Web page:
Throughout his career, Justin Pearson (Retox, Dead Cross, founder of Three One G Records) has fearlessly jumped from project to project with little regard for genre restrictions. His newest one, Planet B, proves this maxim.
Basically, Planet B is an alt hip hop band, where he teams up with producer Luke Henshaw (First Power Crew) and a whole bunch of guest artists such as Kool Keith, Nick Zinner (Yeah Yeah Yeahs), and Martin Atkins (PIL, Ministry), among others, to craft an album that connects the dots between hardcore, hip hop, industrial, and horror movie soundtracks.
While this might seem a strange move to some people, Pearson and Henshaw have created an exciting and timely piece of genre splicing. It’s unlike anything you will hear this year.
It also must be noted that Pearson’s delivery is spot-on. He shout-raps in a way that perfectly suits the urgency of the music. This is no lame, rap-rock hybrid. It has more in common with Death Grips and labelmates Dalek than anything else currently going on in hip hop. Pearson has added another weapon to his musical arsenal.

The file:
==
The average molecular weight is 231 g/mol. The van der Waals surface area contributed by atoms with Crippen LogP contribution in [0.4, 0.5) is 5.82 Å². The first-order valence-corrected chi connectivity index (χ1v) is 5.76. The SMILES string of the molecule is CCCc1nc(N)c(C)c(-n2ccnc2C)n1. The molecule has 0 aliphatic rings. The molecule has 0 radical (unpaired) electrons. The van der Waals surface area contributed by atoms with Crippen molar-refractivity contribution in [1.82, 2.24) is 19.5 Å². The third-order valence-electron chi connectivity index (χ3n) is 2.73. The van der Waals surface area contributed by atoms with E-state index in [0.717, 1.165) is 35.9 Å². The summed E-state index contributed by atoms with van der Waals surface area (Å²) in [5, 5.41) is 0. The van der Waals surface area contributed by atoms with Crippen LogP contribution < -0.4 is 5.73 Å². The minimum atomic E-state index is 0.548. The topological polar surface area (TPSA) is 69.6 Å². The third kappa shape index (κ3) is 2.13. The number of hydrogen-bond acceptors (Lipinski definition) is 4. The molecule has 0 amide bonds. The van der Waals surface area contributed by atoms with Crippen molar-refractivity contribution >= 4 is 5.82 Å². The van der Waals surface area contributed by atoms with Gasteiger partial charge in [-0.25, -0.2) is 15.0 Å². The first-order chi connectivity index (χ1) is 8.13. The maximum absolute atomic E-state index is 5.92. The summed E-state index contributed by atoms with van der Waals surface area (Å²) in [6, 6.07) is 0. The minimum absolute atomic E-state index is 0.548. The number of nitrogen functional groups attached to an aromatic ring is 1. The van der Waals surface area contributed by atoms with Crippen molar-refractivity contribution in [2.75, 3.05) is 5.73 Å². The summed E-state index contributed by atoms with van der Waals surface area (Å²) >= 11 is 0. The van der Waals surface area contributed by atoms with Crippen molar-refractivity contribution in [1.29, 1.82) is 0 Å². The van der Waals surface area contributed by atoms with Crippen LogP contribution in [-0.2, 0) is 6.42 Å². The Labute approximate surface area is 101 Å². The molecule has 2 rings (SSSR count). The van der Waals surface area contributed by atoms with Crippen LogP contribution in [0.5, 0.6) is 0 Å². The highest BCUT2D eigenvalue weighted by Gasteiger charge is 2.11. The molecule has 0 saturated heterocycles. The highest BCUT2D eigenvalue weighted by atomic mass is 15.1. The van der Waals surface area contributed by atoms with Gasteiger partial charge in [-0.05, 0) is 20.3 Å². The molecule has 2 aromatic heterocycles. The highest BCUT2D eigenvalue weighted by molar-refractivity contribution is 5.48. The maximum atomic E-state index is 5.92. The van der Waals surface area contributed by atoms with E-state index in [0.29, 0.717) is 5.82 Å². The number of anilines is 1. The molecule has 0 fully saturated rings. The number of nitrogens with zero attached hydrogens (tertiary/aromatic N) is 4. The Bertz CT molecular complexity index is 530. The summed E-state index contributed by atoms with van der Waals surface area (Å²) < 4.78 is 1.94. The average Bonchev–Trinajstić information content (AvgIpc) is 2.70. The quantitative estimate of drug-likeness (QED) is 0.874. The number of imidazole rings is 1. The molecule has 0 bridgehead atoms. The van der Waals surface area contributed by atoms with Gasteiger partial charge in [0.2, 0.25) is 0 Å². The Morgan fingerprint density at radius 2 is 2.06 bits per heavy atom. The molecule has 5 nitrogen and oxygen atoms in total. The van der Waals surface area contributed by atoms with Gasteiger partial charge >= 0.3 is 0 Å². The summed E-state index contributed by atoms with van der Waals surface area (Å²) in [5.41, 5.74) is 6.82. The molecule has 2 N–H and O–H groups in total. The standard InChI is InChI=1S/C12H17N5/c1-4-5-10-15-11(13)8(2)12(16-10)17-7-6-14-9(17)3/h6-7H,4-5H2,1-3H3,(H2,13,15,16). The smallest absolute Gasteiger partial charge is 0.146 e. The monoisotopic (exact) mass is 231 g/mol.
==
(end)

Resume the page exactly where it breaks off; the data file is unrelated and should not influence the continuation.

“Crustfund” opens up the album featuring some righteous raps from Pearson as well as a guest spot rap from Kool Keith that comes out of left field but totally fits. “Join A Cult” is more ominous, while “Disease Control,” which feature Sonny Kay of The VSS, is an angry screed at the current state of our union.
“Manure Rally” is another song that takes dead aim at our current political climate in an urgent, prescient way. “Come Boogeyman,” which features Martin Atkins, is an ominous slice of industrial-tainted hip hop. They even throw in a cover of Depeche’s Mode “Never Let Me Down,” which features Nick Zinner. It is more urgent than the original but manages to retain the original’s feel.
Pearson and Henshaw have created something truly unique and special with Planet B. This is musical genre-splicing of the highest order and is easily one of the most exciting and fresh sounding albums released this year. It’s no wonder the full length landed on Ipecac after a couple of 7″ releases on Three One G. It totally fits by not fitting in. Anybody into adventurous music that pushes boundaries will find much to like on here. It’s a crucial piece of agitpop.

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